The affair with Serbia’s ammunition factory Krusik and the role of Serbia’s Interior Minister Nebojsa Stefanovic’s father in shady arms trade would wait for President Aleksandar Vucic in Sochi, where he was to meet his Russian counterpart Vladimir Putin on Wednesday, N1 reported.
If the two would discuss the issue, involving arms from Serbia ending in Ukraine and reportedly used against pro-Russian forces there and the spy affair involving a Russian secret agent and Serbia’ army officer, would probably remain secret.
However, Yevgeny Alexandrovich Primakov Jr., a journalist and foreign policy analyst, and a Balkans expert Nikita Bondarev tackled both topics on a Russia 24 TV talk show ahead of Vucic arrival.
They said that the spy story was released to cover up the Krusik affair in which, they added, Serbia’s top officials were involved.
Vucic on Tuesday said that as far as he was concerned the spy affair was over.
Primakov Jr., also a member of Putin’s party and a deputy of the Duma, wanted to know why the footage of the Russian intelligence officer was aired, saying “the coincidence was interesting” and Bondarev, also Putin’s interpreter during his visit to Belgrade last January, explained why.
“For weeks now, the topic not so much presented to the Russian public, about the export of grenades made in Krusik dominated media in Serbia. The father of Serbia’s Interior Minister Nebojsa Stefanovic represented the Serb side in that business,” Bondarev said.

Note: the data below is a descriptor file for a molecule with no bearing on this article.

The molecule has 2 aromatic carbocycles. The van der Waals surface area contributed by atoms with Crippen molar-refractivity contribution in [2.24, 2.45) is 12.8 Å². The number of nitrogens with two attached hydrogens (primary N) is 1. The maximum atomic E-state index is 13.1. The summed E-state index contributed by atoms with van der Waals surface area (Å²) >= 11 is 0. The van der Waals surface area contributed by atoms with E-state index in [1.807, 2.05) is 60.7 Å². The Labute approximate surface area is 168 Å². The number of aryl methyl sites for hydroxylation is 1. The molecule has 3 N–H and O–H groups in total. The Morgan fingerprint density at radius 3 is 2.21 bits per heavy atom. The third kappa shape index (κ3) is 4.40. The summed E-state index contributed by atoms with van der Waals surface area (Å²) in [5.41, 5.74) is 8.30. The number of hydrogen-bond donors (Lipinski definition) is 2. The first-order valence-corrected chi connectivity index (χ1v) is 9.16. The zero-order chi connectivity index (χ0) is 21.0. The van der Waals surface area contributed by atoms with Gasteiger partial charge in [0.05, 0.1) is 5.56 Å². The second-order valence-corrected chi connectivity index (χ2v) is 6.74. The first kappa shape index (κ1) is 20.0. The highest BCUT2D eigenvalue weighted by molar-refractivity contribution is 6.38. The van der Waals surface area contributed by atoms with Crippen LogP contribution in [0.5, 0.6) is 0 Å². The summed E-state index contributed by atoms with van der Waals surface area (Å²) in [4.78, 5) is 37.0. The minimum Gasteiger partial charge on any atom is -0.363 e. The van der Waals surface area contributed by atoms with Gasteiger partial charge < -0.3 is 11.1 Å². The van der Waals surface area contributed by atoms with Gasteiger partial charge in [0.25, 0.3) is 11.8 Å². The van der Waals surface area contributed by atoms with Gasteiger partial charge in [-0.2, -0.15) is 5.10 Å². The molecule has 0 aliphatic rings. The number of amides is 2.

He added he believed the affair affected Vucic’s health because “he ended up in a hospital for three days and wasn’t available to the media for a comment. And at that time, the famous ‘spy scandal’ happened.”
Bondarev said that a minor Bulgarian website published the story and the footage which, according to too him, was professionally made.
Both Vucic and Stefanovic vehemently denied any involvement of the Minister’s father in arms trade. Some of the ammuniton ended in Saudi Arabia, and was believed to get in possession of terrorists.
Serbia’s opposition and the independent media did not stop searching for new details.
The latest information came from the Balkan Investigative Reporting Network (BIRN), which published a photo of Branko Stefanovic’s visa for Saudi Arabia.
Besides, BIRN said it possessed a letter GIM private arms factory involved in the dubious arms trade sent to the Riyadh embassy in Sarajevo where Stefanovic was named as a part of Serbia’s delegation in the capacity of “GIM’s legal advisor.”
BIRN’s journalist Aleksandar Djordjevic said that „all contracts GIM signed with Krusik envisaged a five percent provision. The latest documents show that GIM was selling mines, exclusively made in Krusik at 90 percent higher price. For example, a mine purchased for 47 dollars for was sold for 90 dollars.“